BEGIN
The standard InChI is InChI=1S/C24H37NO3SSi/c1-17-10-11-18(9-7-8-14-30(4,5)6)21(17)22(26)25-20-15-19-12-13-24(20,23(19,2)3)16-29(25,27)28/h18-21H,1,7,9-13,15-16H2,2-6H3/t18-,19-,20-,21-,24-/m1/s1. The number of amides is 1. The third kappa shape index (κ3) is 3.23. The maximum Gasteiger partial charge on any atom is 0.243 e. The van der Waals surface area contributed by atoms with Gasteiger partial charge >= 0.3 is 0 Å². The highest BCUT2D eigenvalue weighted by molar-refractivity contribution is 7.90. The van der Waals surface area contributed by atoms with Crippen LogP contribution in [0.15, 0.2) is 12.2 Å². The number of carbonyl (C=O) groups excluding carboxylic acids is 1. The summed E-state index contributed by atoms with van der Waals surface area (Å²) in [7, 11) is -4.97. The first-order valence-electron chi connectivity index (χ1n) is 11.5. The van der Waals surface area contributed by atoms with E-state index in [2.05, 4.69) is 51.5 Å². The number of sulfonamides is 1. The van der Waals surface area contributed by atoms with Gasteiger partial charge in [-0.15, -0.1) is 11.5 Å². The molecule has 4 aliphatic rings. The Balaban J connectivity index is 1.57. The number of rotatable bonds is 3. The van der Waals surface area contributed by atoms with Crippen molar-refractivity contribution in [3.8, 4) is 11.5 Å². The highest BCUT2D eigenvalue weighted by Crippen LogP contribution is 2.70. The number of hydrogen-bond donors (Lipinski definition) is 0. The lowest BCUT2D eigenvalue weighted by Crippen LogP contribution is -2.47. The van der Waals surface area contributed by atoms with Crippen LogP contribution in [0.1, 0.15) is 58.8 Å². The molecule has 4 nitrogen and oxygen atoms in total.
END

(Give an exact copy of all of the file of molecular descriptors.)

The standard InChI is InChI=1S/C24H37NO3SSi/c1-17-10-11-18(9-7-8-14-30(4,5)6)21(17)22(26)25-20-15-19-12-13-24(20,23(19,2)3)16-29(25,27)28/h18-21H,1,7,9-13,15-16H2,2-6H3/t18-,19-,20-,21-,24-/m1/s1. The number of amides is 1. The third kappa shape index (κ3) is 3.23. The maximum Gasteiger partial charge on any atom is 0.243 e. The van der Waals surface area contributed by atoms with Gasteiger partial charge >= 0.3 is 0 Å². The highest BCUT2D eigenvalue weighted by molar-refractivity contribution is 7.90. The van der Waals surface area contributed by atoms with Crippen LogP contribution in [0.15, 0.2) is 12.2 Å². The number of carbonyl (C=O) groups excluding carboxylic acids is 1. The summed E-state index contributed by atoms with van der Waals surface area (Å²) in [7, 11) is -4.97. The first-order valence-electron chi connectivity index (χ1n) is 11.5. The van der Waals surface area contributed by atoms with E-state index in [2.05, 4.69) is 51.5 Å². The number of sulfonamides is 1. The van der Waals surface area contributed by atoms with Gasteiger partial charge in [-0.15, -0.1) is 11.5 Å². The molecule has 4 aliphatic rings. The Balaban J connectivity index is 1.57. The number of rotatable bonds is 3. The van der Waals surface area contributed by atoms with Crippen molar-refractivity contribution in [3.8, 4) is 11.5 Å². The highest BCUT2D eigenvalue weighted by Crippen LogP contribution is 2.70. The number of hydrogen-bond donors (Lipinski definition) is 0. The lowest BCUT2D eigenvalue weighted by Crippen LogP contribution is -2.47. The van der Waals surface area contributed by atoms with Crippen LogP contribution in [0.1, 0.15) is 58.8 Å². The molecule has 4 nitrogen and oxygen atoms in total.